Before they leave, I get my two cents in. "Why do you want this anyway? Unless you practice, you can't send words."

The general just smiles and ambles out of the auditorium. It makes my stomach churn.

The Orisit speaks next. "I do not know what the Langons heard, but I heard enough of people's thoughts to know that this would help with criminal interrogations."

"Or crowd control," the Jerel added.

I take the headset off and try my best to read their minds, but I only hear the Valeste. I wonder if there is some way to listen to them without them hearing me. There is something sinister about all three of them.

Gillis turns white. "It's not for sale. Now go eat dinner. I proved the animals on Slazile are telepathic and sentient."

I wait until they leave. "They want to use this as a weapon."

"Of course they do," Gillis says. "That's what I just did. Just think of the possibilities. You can project fear into your opponents; blast anything into people's minds, religious dogma, political falsehoods, or mentally beat people into submission. I just let them hear and feel each other."

The auditorium clears, and someone shuts the doors. Two Hocalie carry the amplifier out the back and to the lab, while Gillis and I follow. The amplifier could be used to communicate with the Valeste, help doctors better understand mentally ill patients, or discover who committed a crime, but that isn't what those buyers had in mind.

Gillis locks the lab door, and two Hocalie stand guard. One is a singer, and the other plays the qulute. Neither would fair well in a fight.

I don't want to eat dinner with all those people, so I go to Mylita's room. Tenpel and the other two Valeste are there. Before I even get settled, Jilliy opens the door. "Please, come to the dining room. This is your opportunity to force the Langons to leave."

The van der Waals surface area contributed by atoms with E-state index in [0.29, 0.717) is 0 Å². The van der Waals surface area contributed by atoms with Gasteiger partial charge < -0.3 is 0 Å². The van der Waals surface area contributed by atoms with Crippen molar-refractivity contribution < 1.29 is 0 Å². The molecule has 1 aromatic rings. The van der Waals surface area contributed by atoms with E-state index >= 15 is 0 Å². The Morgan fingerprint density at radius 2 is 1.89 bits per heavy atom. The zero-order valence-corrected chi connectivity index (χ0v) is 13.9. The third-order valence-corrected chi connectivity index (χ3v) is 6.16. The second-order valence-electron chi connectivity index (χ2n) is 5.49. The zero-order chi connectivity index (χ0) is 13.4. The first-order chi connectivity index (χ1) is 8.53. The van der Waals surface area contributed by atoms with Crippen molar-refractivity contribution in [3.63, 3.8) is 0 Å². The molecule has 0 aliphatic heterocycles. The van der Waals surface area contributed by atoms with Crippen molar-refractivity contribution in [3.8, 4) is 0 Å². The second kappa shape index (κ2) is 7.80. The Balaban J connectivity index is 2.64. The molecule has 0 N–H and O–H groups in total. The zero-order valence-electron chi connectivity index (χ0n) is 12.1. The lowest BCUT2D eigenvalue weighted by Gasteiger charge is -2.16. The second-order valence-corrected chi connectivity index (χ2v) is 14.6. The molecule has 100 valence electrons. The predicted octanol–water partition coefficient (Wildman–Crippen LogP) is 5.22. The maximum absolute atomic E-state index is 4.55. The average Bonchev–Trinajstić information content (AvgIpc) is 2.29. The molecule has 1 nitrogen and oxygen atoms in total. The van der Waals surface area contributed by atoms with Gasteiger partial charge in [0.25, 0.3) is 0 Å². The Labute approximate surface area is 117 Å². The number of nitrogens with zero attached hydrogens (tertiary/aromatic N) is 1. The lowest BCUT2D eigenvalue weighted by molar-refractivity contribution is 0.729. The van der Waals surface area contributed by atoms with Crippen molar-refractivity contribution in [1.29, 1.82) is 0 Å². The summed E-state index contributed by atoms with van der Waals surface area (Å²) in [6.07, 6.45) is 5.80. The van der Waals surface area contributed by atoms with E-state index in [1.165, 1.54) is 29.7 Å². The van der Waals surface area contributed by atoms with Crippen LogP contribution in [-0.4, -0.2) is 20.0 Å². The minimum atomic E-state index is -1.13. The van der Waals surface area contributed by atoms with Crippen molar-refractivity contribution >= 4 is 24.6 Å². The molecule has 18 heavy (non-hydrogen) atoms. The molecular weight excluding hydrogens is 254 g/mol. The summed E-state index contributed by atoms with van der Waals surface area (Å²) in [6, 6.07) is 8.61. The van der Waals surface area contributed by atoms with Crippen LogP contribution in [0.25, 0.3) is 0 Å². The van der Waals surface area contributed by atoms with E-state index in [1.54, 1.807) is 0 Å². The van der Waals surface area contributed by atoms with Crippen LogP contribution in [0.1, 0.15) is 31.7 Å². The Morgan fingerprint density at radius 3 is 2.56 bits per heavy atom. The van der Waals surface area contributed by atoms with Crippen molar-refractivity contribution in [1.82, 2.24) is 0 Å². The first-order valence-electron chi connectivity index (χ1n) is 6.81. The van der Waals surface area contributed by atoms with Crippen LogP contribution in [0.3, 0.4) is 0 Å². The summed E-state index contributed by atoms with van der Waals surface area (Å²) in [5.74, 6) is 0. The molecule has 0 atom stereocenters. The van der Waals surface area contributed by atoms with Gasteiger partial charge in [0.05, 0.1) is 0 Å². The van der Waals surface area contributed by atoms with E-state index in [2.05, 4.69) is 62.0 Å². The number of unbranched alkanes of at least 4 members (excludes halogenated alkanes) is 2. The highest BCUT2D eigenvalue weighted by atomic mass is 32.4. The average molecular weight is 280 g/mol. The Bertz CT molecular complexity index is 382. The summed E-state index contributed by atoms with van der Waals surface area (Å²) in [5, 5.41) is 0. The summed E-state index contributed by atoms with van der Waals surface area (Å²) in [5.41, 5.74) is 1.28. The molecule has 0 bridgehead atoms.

The dining room has been set up like a conference room. Tables face a stage, well really just another long table. Jilliy seats us at that table. Everyone else serves themselves, but Jilliy brings food to us.

Once everyone is seated and eating, Kaylee starts. "Captain Kipper, Please, tell us why you brought settlers to Slazile."

The general stands. "I want an answer to that question. A great many settlers want to go home. They are being shuttled to the cruise ship in orbit."

Kipper takes a long moment to answer. "I didn't do anything wrong. I want to build a," he hesitates, "a pleasure retreat on this world. The climate is good."

The general looks down his nose at Kipper. "So these are prostitutes, not settlers?"

Mylita sends confusion, so I fill in the Valeste. Apparently, prostitution isn't part of their culture, so it takes a bit of explaining.

"It is not illegal," Kipper says.

The general snorts. "You should have found an unoccupied world."

"Everything I have is tied up in this investment," Kipper says. "Everything my family owns is mortgaged, and my investors are . . . " His voice trails off.

"That is not my problem. I am not convinced that this world belongs to the Valeste, but I am certain it does not belong to the Langons. The rest of the settlers will be shuttled to the cruise ship. If they are unable to pay passage, you will pay it for them," the general sits.

I translate for the Valeste. I can't believe it's over. Everyone hugs and smiles. Even the new people seem happy.

Kipper is mad as hell. He shouts at the general and then marched out of the room. Mylita won't let go of me. Even Tenpel smiles. Lemaeste hops on the table and eats from my plate.

I shoo her away and finish dinner. By the time dessert is served, my mind is focused on going home. I miss my parents and my friends. I miss coffee, hamburgers, burritos, pizza; I miss Earth. I even miss talking in English.

Gillis' comm beeps. He listens for a moment, then he and Kaylee dart out of the dining hall.

Jilliy stares at me, her eyes so big they might pop out. "Someone's been killed."
Journal Entry 51

Journal Entry 51

My heart pounds. I want to know who got killed. Were they Cadorie, Valeste, Langon? Do I know them? Mylita sends panic, which doesn't help.

I run with Kaylee, Gillis, and Jilliy to the lab. Both of the Cadorie left to guard the lab lie on the floor. Several Cadorie kneel by the qulute player. They lift him onto a stretcher and carry him off. The singer's wife, I think her name is Leannel, sits on the floor holding his limp body and rocking back and forth. I can't take my eyes away from her. People are talking. I know that, but I can't hear.

I must have sent the images telepathically because Mylita sends overwhelming grief and Tenpel blasts hatred into my mind, blaming the Langons. He may be correct, but I don't know who did it.

Jilliy pulls my arm, and we all head for the elevator. They keep talking in Cadorie as we ascend to the center of the ship. I should have put more effort into learning that language. Emotions blast into my head. I'm crying and trembling. I can't think, or see, or hear. "Get out of my head," I scream telepathically.